Civilians captured during the fall of Lydda and Ramle around the time of July 12, 1948 and taken to labour camps. In the July heat they were thirsty and were given a drop of water carried by a child under soldiers’ guard. (Photo: Salman Abu Sitta, Palestine
All four camps were either on or adjacent to military installations set up by the British during the Mandate. These had been used during World War II for the interment of German, Italian, and other POWs. Two of the camps – Atlit, established in July about 20 kms south of Haifa, and Sarafand, established in September near the depopulated village of Sarafand al-Amar in central Palestine—had earlier been used in the 1930s and 1940s to detain illegal Jewish immigrants.
Civilians in a labour camp in Ramleh, July 1948. (Photo: Salman Abu Sitta, Palestine
It is painful to see these poor people, especially old, who were snatched from their villages and put without reason in a camp, obliged to pass the winter under wet tents, away from their families; those who could not survive these conditions died. Little children (10-12 years) are equally found under these conditions. Similarly sick people, some with tuberculosis, languish in these camps under conditions which, while fine for healthy individuals, will certainly lead to their death if we do not find a solution to this problem. For a long time we have demanded that the Jewish authorities release those civilians who are sick and need treatment to the care of their families or to an Arab hospital, but we have not received a response.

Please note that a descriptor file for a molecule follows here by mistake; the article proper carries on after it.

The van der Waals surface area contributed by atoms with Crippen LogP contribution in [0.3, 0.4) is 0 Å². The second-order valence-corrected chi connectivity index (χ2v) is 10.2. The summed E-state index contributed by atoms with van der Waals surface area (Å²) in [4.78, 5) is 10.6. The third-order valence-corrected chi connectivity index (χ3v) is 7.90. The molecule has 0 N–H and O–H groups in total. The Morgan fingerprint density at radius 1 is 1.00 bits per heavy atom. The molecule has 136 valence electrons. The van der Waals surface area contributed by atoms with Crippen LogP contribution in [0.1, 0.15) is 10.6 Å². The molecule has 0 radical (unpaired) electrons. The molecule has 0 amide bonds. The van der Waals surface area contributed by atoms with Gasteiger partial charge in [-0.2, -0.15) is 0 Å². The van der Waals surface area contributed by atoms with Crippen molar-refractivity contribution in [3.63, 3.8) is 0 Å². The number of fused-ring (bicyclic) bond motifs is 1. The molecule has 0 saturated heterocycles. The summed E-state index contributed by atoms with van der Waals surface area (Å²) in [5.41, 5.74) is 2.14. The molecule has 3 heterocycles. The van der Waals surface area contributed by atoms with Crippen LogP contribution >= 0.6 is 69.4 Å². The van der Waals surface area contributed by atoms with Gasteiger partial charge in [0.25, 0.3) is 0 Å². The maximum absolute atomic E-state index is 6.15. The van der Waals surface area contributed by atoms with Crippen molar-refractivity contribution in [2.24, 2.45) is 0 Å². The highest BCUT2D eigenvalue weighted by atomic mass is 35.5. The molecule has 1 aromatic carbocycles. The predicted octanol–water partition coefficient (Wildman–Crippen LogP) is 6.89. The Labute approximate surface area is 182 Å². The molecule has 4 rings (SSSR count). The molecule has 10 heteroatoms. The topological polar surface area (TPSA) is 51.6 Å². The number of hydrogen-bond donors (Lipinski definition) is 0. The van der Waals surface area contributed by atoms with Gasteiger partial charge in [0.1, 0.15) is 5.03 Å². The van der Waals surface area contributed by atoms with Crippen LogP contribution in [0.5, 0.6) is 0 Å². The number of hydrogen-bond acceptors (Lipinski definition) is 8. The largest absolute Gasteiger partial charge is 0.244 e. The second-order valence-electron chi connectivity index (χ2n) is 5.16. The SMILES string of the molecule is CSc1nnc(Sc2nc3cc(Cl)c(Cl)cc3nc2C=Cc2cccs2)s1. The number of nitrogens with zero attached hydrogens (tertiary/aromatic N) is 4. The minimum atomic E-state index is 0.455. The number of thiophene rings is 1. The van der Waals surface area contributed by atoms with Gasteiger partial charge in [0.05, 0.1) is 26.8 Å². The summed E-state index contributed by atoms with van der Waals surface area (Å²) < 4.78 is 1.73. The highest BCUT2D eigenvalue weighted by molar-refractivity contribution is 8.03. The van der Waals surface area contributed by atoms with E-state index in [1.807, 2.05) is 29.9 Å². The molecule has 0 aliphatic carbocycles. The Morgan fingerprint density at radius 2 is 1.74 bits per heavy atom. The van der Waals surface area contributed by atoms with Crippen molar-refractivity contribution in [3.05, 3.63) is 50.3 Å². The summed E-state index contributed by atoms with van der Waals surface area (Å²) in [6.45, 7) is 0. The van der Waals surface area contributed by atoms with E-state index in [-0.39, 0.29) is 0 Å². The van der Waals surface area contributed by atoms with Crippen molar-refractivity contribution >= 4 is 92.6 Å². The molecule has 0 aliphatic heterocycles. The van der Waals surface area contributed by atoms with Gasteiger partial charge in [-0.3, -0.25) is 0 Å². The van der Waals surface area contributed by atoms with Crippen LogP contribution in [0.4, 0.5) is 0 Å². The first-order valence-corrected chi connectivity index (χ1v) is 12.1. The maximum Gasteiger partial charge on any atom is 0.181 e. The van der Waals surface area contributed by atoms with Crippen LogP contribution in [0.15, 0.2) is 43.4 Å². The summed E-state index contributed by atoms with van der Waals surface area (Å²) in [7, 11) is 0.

We had a fight with our jailers. Four hundred of us confronted 100 soldiers. They brought reinforcements. Three of my friends and I were taken to a cell. They threatened to shoot us. All night we sang the Communist Anthem. They took the four of us to Umm Khaled camp. The Israelis were afraid of their image in Europe. Our contact with our Central Committee and Mapam [Socialist Israeli party] saved us .… I met a Russian officer and told him they took us from our homes although we were non-combatants which was against the Geneva Conventions. When he knew I was a Communist he embraced me and said, “Comrade, I have two brothers in the Red Army. Long live Stalin. Long Live Mother Russia”.
Forced Labour Camps Atlas. (Source: Salman Abu Sitta, Palestine Land Society)
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